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Higher education is under attack from the Trump Administration. An agenda to afflict “elites” goes straight to the heart of this effort. Notwithstanding all kinds of data to the contrary, the Brietbart stereotype of colleges and universities is that they are bastions of liberalism, devoid of free speech, replete with hippy faculty who suck on the public teat while brainwashing spoiled brats. 

The assault began long before January 20. Demonization of faculty goes hand in hand with claims of restricted speech that stretch from Evergreen to Berkeley on the west straight to Middlebury on the east. It has long been a part of Bannon’s playbook. Donald Trump not only has forsaken the academic vote but now uses his post to punish those whom he and Bannon believe lie outside his base. Let’s look at some of these efforts, and they don’t even include the attacks on the National Endowment for the Humanities or other sources of research funding that is also at stake.

The selection of Betsy DeVos set the tone from the start. Unknowledgeable about higher education for the most part, she has taken privatization of K-12 public education as her main focus. This plan blurs into higher ed at a most unfortunate edge: reviving predatory private endeavors (such as Trump University, which settled just such a case for 25 million) in the college space. Facts be damned. The damage that these companies have wrought onto the most vulnerable of students are of no account. The principle of maintaining a free market – and garnering profits no matter what the social cost -- outweighs that expense.
At the same time, the reauthorization of the Higher Education Act hangs in the balance. Because its central tenet is financial aid, that issue alone probably counts more towards access than any other. Reform of student loans is a critical step that American society must make if it wants to support the college path not only for youth but for those who have been marginalized by the loss of jobs in manufacturing or other sectors. But don’t count on it, because giving access to those who most need it is inherently not what the White House wants.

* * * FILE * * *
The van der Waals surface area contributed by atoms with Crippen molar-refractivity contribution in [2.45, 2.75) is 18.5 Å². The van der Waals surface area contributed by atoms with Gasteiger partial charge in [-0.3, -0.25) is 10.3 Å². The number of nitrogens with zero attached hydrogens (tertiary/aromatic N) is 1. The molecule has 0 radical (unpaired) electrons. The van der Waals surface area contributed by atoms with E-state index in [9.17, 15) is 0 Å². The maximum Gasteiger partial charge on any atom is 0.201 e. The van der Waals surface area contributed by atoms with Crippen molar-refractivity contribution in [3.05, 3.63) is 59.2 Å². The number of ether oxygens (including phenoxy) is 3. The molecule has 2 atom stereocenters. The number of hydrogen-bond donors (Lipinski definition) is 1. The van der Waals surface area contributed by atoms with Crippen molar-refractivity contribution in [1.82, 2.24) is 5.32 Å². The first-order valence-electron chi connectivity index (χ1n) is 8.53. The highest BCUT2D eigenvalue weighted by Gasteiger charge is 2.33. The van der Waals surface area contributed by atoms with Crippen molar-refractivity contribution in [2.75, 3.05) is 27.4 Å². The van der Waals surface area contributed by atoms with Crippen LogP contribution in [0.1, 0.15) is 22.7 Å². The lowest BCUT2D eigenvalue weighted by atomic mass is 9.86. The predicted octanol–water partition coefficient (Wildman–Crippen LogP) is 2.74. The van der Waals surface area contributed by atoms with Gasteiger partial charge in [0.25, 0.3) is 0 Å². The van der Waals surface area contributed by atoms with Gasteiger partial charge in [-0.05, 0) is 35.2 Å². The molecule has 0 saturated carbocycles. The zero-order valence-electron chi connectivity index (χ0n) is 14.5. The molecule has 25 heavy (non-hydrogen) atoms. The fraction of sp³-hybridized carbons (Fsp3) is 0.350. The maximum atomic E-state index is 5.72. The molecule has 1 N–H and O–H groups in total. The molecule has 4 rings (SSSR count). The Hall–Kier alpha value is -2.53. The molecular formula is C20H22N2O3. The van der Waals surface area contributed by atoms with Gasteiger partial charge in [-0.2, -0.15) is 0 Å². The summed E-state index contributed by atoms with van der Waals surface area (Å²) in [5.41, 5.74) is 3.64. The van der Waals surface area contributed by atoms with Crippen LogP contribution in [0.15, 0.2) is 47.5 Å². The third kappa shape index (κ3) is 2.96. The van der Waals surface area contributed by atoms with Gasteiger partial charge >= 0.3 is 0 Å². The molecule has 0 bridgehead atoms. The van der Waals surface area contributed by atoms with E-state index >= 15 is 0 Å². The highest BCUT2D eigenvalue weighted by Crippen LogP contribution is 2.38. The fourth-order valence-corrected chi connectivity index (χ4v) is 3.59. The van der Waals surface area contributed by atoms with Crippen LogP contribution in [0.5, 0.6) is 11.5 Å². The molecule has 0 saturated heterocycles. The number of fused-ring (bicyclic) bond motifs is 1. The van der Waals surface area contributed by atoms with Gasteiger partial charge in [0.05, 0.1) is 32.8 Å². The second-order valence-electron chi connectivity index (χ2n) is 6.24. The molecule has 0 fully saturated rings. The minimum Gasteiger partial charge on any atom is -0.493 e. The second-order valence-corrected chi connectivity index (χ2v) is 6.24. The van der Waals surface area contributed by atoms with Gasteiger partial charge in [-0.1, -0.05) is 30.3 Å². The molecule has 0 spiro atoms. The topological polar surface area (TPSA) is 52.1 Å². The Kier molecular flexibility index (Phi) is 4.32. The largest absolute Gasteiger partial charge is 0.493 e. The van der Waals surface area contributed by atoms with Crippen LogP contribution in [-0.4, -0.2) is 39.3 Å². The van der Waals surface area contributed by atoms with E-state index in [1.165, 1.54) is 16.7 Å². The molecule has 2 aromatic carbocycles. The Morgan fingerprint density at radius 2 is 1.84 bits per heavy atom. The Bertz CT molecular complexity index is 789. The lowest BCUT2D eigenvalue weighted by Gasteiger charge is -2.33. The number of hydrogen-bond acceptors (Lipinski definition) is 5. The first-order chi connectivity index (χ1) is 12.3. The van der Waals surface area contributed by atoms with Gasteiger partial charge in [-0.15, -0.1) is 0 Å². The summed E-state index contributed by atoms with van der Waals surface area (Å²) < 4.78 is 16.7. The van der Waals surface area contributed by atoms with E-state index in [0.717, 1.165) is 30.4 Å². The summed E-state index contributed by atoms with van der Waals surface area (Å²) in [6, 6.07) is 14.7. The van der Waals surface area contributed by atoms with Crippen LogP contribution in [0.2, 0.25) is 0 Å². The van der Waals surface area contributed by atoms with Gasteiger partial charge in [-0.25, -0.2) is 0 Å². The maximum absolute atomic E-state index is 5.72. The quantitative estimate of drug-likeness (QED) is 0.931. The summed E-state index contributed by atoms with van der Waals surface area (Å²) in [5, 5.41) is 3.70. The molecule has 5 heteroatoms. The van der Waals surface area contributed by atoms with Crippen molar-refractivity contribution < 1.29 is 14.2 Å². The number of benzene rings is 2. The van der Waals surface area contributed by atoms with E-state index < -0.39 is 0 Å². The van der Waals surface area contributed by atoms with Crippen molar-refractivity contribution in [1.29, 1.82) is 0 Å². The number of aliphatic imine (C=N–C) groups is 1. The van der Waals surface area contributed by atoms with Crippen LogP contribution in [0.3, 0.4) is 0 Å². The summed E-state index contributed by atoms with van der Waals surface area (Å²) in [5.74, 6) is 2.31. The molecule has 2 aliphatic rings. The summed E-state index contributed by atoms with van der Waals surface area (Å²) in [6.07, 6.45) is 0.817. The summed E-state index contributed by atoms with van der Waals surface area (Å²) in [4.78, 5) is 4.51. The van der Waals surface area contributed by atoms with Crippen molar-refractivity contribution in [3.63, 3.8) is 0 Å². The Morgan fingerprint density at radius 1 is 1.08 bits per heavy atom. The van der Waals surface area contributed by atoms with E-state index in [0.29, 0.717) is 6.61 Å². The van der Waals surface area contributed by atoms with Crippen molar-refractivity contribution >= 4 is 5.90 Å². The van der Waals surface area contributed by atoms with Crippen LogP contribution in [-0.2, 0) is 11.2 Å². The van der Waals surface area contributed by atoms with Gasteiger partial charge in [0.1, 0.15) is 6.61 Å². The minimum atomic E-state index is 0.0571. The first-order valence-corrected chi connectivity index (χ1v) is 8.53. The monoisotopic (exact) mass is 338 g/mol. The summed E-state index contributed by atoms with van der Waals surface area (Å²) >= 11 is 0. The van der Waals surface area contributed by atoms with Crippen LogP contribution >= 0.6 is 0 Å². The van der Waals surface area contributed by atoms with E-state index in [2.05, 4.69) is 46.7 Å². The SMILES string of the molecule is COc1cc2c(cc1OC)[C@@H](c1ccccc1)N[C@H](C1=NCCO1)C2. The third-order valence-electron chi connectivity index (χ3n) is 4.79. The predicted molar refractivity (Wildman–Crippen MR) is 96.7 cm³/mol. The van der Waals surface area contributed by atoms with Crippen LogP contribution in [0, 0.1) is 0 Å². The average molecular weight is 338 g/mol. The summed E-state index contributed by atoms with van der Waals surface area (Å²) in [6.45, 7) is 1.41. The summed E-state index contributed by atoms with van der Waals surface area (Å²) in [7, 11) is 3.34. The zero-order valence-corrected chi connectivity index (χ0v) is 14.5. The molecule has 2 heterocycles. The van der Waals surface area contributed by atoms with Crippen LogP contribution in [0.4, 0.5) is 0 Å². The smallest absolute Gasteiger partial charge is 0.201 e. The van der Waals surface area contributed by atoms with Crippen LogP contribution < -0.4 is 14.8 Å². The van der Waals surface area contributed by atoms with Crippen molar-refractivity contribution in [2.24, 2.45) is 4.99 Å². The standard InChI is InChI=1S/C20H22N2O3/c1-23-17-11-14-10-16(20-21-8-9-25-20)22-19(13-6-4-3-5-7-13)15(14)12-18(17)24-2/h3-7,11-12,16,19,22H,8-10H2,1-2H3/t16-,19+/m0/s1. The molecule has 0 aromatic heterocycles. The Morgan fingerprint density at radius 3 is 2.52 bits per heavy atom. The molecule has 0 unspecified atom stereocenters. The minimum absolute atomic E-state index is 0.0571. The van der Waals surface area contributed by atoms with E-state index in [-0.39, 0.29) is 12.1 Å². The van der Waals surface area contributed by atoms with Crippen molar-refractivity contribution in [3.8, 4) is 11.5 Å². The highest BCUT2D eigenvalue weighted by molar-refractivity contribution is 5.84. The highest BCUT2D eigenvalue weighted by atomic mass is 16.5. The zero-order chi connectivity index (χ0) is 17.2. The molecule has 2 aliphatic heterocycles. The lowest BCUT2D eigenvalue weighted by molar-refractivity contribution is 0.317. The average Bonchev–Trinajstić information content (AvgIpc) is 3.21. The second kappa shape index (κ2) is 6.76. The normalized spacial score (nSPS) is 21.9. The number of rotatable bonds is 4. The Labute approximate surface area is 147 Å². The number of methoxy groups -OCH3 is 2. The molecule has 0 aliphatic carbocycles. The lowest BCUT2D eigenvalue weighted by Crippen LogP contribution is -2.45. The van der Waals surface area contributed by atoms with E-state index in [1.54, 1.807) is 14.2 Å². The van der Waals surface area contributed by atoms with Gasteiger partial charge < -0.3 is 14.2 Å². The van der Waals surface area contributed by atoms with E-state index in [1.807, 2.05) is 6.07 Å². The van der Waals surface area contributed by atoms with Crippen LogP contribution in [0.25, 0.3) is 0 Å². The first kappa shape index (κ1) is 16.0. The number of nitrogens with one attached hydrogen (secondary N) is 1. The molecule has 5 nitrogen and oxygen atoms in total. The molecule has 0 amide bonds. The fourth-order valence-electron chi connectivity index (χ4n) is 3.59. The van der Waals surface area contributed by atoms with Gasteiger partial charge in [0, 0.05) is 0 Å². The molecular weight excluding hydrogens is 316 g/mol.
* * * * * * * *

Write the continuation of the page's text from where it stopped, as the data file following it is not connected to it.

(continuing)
The one proactive salvo DeVos made in higher ed is a re-examination of Title IX on sexual assault. Her staff have already had to apologize for hyperbole about how men have suffered in the pendulum swing of concern between victims and abusers. The good will of judicial administrators to address both with due process is lost in the sway of politics. Woe to anyone who enters this path, by choice or not, you are caught in the vortex. It is not about you, after all, it is about perception and votes.

Next let’s look at immigration under Trump. Visiting scholars have been harassed at our borders with the message “don’t come back” conveyed to its fullest. Students attempting to get to American universities are thwarted at the gate; it is no wonder that European, Canadian, and Australian institutions are experiencing a surge of foreign applicants. Dreamers have not had the shoe drop … just yet. There is no affirmation of their status, just the pending, unresolved threat. 

Furthermore, forget it if you are undocumented from way back. I know of a Mexican father of three children, all either college grads or on that path, who languishes in an immigration detention center in Western, New York because the (white, citizen) guy driving a work truck in which he was a passenger did not use his seatbelt.  He and his wife have been here for almost twenty years, paying taxes, working hard at jobs many (native white) people will not do, sending their children to college, but never mind those facts: he has no path to citizenship.  He is useful to Trump for only one purpose: as a scapegoat to whip up anger, fear and resentment amidst his base.